Against our better judgment, on Saturday night Joshua and I went to Saint Paul to hear the Saint Paul Chamber Orchestra in concert.
We attended the concert as a favor to Joanne, an attorney at Josh’s firm. Joanne had wanted to hear the guest soloist, mezzo-soprano Isabel Leonard, but Joanne’s husband had refused to go to the concert—he has declared a moratorium on SPCO concerts until all current musicians are replaced and a Music Director named—and Joanne had not wanted to go by herself.
Our arrangements were all very last-minute—and, at the VERY last minute, we were joined by Joanne’s sister-in-law.
Many persons are predicting a major career for Leonard, who is just starting to obtain important engagements. Leonard has a voice of some size and some color. She is a competent musician and—singing Berlioz’s Les nuits d'été—her French was acceptable. She has an earnest and graceful stage demeanor.
“Where never is heard a discouraging word” has long been the official policy for local music reviews. In critical notices of the Leonard concert, the Minneapolis Star Tribune and Saint Paul Pioneer Press, both of which employ stringers, carried on as if a young Janet Baker had graced the Saint Paul stage. The overstatement, even puffery, of the stringers was sheerest foolishness: what Saint Paul heard was a capable singer, not a special one. Leonard will have the honorable career of a Béatrice Uria-Monzon, not the spectacular one of a Teresa Berganza.
Les nuits d'été, perhaps the most bewitching of song cycles, lacks a great current interpreter. I have heard Susan Graham and Anne Sofie von Otter, both distinguished artists, come to grief in the work. Is there an active singer that can do the work justice?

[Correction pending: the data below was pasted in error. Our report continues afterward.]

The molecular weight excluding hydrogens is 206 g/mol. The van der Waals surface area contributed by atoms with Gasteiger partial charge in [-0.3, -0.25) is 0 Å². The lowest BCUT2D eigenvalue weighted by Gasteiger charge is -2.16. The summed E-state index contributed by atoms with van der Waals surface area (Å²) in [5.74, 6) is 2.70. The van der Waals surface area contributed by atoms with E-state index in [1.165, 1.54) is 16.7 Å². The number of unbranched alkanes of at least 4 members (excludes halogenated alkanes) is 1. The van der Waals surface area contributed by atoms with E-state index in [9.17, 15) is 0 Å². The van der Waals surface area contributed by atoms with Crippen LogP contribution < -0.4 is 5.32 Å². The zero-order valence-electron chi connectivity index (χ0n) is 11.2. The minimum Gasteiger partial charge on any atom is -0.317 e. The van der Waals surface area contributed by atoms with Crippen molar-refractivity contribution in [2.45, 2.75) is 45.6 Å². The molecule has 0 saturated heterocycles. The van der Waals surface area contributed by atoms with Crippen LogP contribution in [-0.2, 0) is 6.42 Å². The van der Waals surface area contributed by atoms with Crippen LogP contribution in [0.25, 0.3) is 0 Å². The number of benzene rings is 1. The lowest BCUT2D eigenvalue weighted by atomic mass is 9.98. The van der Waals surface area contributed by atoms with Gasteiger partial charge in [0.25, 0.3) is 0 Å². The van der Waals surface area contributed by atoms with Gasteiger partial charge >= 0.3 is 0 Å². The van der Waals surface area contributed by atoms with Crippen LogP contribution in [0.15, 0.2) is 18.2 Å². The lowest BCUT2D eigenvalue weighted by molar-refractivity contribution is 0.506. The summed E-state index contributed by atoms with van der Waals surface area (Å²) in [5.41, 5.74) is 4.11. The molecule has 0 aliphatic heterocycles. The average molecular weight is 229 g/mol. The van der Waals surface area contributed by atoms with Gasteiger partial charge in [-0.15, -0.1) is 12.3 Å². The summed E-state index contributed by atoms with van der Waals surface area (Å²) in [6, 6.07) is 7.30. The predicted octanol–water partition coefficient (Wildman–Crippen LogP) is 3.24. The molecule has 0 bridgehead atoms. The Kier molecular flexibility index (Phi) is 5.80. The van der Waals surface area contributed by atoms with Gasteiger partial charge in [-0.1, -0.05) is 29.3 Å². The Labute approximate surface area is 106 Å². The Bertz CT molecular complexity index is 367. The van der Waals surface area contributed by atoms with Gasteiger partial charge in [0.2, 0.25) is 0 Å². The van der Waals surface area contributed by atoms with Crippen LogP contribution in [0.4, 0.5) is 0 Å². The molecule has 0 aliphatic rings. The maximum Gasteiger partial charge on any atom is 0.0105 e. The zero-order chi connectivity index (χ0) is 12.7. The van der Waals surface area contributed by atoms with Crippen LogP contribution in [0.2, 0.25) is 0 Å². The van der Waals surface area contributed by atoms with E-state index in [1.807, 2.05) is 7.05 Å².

Much as I hate to say this (because I cannot stand her fundamental phoniness and smarminess), I think Renée Fleming should have a go at Les nuits d'été. Fleming’s French is faultless; Victoria de los Ángeles and Régine Crespin, among others, have shown that a soprano voice can handle the tessitura of Les nuits d'été.
The Berlioz was the main event of the first half of the program; Beethoven’s Symphony No. 2 was the main event of the second half.
The conductor, Edo de Waart, gave a lightweight, glib account of the Beethoven. The SPCO needs to stop engaging de Waart; the man has nothing to offer.
Two John Adams orchestrations of piano compositions completed the program. Adams’s “The Black Gondola”, a very imaginative and very successful orchestration of Franz Liszt, opened the concert. Adams’s “Berceuse elegiaque”, a less successful orchestration of Ferruccio Busoni, opened the second half of the program. Both Adams orchestrations had premiered in Saint Paul in 1989.
The SPCO needs to engage a Music Director, a Music Director that can shape up and elevate the ensemble. In its present incarnation, the SPCO plays cleanly and in tune—and that’s about it.
My suggestion is that the SPCO go after one of the young German hotshots, Christoph König or Cornelius Meister, before their fees get out of hand—and before the Baltimore Symphony grabs one and a major European orchestra the other.
König or Meister could set the town on its ear—and provide something the Twin Cities has not had since Dimitri Mitropoulos left town in 1949: a conductor worth hearing week after week.